As the Sea Grant extension associate who covers Maine’s deep south, I collaborate routinely with my partners on the other side of the border – New Hampshire. One such partnership is with University of New Hampshire Cooperative Extension’s Community Development specialists.
This year I had the privilege to travel to the Netherlands as part of my sabbatical research on the topic of stakeholder engagement in community planning for flood defense. The process included interviews with 15 Dutch practitioners from all levels of government, as well as private contractors, community groups and non-profit organizations. The result was 23 hours of audio recordings for me to work through in search of common themes.
The City of Portland, Maine is a national leader in working waterfront planning and the City’s work has been featured by the National Working Waterfront Network.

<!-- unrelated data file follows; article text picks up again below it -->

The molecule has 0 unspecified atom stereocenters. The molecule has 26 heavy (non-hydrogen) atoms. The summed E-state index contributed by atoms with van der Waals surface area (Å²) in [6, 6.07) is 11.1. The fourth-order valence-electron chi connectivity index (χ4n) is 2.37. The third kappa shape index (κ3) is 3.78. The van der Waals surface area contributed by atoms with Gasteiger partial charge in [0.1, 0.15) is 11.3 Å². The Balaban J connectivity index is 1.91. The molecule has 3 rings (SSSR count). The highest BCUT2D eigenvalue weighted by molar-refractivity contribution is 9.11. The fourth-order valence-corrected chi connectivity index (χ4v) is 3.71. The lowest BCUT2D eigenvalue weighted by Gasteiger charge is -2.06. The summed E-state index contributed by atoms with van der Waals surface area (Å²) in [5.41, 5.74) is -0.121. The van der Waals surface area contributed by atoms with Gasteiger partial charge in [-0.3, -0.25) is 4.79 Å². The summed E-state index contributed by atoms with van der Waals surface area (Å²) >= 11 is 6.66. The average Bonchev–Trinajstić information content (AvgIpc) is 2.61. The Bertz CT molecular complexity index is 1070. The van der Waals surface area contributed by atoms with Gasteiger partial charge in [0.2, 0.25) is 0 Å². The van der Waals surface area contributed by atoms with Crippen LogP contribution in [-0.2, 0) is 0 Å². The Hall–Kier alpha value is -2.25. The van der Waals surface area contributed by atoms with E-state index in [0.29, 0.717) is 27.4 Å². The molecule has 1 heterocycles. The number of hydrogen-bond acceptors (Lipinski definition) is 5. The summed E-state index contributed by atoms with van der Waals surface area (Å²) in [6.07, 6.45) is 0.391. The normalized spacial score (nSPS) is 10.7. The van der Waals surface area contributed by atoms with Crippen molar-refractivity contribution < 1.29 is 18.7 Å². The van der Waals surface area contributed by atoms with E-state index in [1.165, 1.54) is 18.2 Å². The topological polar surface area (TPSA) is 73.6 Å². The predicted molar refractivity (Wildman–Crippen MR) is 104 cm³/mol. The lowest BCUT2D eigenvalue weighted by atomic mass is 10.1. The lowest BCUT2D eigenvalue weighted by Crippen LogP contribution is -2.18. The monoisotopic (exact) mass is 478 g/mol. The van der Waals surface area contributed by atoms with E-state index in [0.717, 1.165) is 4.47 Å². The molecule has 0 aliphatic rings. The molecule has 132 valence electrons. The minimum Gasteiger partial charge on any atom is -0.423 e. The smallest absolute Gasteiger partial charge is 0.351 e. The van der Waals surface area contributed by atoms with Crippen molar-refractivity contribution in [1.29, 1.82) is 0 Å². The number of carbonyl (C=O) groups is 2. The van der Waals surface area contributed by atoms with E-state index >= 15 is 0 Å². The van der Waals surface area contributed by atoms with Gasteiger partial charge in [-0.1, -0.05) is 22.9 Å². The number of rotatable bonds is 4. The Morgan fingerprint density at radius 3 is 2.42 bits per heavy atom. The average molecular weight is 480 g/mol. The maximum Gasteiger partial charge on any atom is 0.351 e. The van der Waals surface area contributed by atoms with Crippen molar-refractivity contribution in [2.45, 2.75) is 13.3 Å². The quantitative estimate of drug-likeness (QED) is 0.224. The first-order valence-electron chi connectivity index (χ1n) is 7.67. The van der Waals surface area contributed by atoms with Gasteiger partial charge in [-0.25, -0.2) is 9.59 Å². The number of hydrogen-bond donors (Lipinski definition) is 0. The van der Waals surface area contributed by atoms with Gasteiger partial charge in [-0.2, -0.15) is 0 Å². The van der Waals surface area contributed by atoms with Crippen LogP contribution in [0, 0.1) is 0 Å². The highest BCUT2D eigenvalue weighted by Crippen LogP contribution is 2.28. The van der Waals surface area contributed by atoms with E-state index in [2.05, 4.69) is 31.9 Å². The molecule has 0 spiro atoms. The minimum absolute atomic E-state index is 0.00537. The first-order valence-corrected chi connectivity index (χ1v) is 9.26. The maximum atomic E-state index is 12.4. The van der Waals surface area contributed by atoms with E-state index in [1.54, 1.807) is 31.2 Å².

I would attend again because it is a treasure trove of important information for anyone who loves Maine Beaches or Maine in general. Quote from a 2013 conference evaluator
Design workshops that bring community stakeholders together with housing professionals are an annual event now in Maine. In October Maine Sea Grant partnered with the Workforce Housing Coalition of the Greater Seacoast to host a workforce housing “charrette” (intensive design workshop) at a site off Route 1 near the Kittery border in York, Maine.
Maine Sea Grant partners with the Workforce Housing Coalition of the Greater Seacoast to host design workshops or “charrettes” that help coastal communities envision how to provide homes for people who work in town – people who earn an average income, like entry level teachers, fire fighters, police, as well as hospital and retail workers. These are people who are often priced out of homes in coastal communities due to the high real estate costs there.